Rebecca Smith
KU Libraries

One University Open Access Fund reactivated for second year

Thu, 07/11/2013

LAWRENCE — University of Kansas Provost and Executive Vice Chancellor Jeff Vitter has renewed support for an author’s fund to encourage open access scholarship at KU’s Lawrence campus and the KU Medical Center.

The “One University” Open Access Publishing Fund supports KU faculty and staff authors who make published research available through the more than 8,000 open access journals. Open access is the policy of making all research authored by university authors available to society at large through an accessible, online database instead of limiting the work to academic journal subscribers. In 2009, KU became the first public university in the United States to institute an open access policy in regard to research published in peer-review journals.

The second year of this pilot program will be supported by $25,000 in funding made available to KU faculty and graduate students at both the Lawrence campus and the KU Medical Center. Applications are now being accepted, and more information regarding criteria to apply for funding and to complete the request form can be found at the One University webpage.

The One University Open Access Fund is intended to assist those who have not received grant funding. Those applying for grants should budget funding for article processing charges in order to publish the results of their research in an open-access journal.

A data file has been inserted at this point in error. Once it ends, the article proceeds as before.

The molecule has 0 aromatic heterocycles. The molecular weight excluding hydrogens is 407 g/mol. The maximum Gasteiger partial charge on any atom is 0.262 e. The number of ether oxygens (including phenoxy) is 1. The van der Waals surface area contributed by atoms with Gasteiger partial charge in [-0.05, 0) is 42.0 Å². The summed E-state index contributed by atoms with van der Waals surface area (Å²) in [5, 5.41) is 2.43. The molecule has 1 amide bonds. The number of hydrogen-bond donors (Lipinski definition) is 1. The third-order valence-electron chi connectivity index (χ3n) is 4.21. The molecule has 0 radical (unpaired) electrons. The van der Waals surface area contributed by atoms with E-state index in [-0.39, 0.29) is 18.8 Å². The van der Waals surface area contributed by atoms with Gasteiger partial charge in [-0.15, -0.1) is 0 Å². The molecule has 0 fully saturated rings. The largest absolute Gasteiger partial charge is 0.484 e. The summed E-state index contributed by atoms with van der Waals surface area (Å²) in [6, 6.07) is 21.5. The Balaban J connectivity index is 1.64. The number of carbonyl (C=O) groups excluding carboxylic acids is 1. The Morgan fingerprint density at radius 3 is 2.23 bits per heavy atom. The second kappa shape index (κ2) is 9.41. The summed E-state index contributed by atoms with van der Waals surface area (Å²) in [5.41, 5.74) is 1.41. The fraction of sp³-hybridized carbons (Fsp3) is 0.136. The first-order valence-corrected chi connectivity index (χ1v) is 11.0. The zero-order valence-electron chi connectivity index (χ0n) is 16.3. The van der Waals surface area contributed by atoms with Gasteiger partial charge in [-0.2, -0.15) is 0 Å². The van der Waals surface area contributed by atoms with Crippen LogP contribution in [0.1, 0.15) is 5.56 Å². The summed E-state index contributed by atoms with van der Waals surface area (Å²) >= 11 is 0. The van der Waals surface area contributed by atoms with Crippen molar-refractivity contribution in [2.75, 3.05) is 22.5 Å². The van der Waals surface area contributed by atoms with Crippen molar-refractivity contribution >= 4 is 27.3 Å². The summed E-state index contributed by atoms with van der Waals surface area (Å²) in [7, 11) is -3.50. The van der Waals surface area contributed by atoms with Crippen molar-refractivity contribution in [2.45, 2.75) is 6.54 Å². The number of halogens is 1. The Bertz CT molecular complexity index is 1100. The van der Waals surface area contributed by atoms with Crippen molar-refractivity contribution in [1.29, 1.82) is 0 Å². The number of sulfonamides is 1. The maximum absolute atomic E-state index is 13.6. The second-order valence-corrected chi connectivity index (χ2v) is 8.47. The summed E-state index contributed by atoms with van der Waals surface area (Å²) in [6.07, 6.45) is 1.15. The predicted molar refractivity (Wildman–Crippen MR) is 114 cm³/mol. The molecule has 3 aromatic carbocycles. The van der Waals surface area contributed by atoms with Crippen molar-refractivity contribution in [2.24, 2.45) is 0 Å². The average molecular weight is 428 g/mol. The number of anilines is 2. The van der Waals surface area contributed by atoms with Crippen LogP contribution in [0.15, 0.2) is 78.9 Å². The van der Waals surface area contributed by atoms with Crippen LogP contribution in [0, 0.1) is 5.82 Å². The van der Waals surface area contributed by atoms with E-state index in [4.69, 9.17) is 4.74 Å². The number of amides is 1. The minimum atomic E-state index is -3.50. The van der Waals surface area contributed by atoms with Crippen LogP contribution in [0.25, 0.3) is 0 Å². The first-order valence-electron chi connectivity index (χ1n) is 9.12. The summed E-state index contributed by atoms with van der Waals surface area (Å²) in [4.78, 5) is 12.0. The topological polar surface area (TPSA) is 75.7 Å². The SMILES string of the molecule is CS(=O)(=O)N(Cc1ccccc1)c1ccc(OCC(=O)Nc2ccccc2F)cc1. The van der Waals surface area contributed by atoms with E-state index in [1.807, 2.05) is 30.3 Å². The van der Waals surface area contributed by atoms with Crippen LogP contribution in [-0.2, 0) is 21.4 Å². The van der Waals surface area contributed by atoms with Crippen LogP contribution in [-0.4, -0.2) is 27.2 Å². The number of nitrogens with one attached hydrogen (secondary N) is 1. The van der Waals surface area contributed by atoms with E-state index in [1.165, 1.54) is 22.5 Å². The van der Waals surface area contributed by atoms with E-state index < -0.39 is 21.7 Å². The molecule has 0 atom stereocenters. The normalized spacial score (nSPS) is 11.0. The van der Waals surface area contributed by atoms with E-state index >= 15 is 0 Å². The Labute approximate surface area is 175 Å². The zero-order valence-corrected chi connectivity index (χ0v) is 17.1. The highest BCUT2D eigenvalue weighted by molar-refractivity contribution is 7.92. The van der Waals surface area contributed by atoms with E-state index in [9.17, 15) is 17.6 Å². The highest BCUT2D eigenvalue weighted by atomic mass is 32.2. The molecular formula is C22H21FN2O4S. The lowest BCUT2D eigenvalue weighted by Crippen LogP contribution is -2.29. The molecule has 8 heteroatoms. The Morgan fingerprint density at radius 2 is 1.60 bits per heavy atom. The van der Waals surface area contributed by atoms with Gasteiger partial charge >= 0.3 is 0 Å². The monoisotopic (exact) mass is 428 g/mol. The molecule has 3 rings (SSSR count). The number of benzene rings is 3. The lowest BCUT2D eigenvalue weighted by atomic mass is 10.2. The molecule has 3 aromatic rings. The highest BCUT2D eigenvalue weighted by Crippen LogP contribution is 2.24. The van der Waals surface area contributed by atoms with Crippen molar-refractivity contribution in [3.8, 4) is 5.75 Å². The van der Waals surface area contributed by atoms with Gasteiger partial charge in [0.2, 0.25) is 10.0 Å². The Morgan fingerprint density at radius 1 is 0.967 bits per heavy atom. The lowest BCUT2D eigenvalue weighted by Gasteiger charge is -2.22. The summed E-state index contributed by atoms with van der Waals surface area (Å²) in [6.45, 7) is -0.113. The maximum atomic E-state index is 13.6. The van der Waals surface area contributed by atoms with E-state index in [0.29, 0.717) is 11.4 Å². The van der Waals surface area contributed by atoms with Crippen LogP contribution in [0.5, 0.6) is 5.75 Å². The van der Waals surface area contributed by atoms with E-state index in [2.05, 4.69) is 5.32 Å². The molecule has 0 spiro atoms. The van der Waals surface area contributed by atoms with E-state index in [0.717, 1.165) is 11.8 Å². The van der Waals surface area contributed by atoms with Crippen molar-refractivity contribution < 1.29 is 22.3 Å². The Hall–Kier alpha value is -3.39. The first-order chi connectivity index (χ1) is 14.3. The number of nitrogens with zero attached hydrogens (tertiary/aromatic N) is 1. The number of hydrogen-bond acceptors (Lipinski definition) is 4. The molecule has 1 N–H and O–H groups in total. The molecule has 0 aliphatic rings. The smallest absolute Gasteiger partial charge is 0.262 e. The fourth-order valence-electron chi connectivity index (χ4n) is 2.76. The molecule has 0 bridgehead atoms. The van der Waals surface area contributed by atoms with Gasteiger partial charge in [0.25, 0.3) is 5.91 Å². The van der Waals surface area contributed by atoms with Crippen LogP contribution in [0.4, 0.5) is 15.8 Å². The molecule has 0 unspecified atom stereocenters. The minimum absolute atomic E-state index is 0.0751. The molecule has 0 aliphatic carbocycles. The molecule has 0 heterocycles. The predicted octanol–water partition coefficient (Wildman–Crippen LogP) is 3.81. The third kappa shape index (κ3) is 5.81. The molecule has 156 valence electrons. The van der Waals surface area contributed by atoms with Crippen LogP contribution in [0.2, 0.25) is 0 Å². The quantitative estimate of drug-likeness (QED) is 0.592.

Questions about the One University fund can be directed here.

Without a Wounded Warrior scholarship, Timothy Hornik probably wouldn’t be at KU pursuing a doctoral degree in therapeutic sciences. And he definitely wouldn’t have led the Pledge of Allegiance during President Barack Obama’s visit to the university in January — a moment he will never forget. Hornik, a retired Army officer, lost his sight while serving as an air defense artillery platoon leader in Iraq. The Wounded Warrior Educational Initiative, launched at KU in 2008, provides financial support and specialized training to help injured veterans and their family members pursue advanced degrees. With his education, Hornik plans to counsel soldiers through trauma. “All of the opportunities and services I’ve received originated from the efforts of someone else paying it forward or back,” he says. “I simply hope to continue this cycle and change the lives of others.” Learn more about the Wounded Warrior Scholarship:

One of 34 U.S. public institutions in the prestigious Association of American Universities
26 prestigious Rhodes Scholars — more than all other Kansas colleges combined
Nearly $290 million in financial aid annually
46 nationally ranked graduate programs.
—U.S. News & World Report
Top 50 nationwide for size of library collection.
23rd nationwide for service to veterans —"Best for Vets," Military Times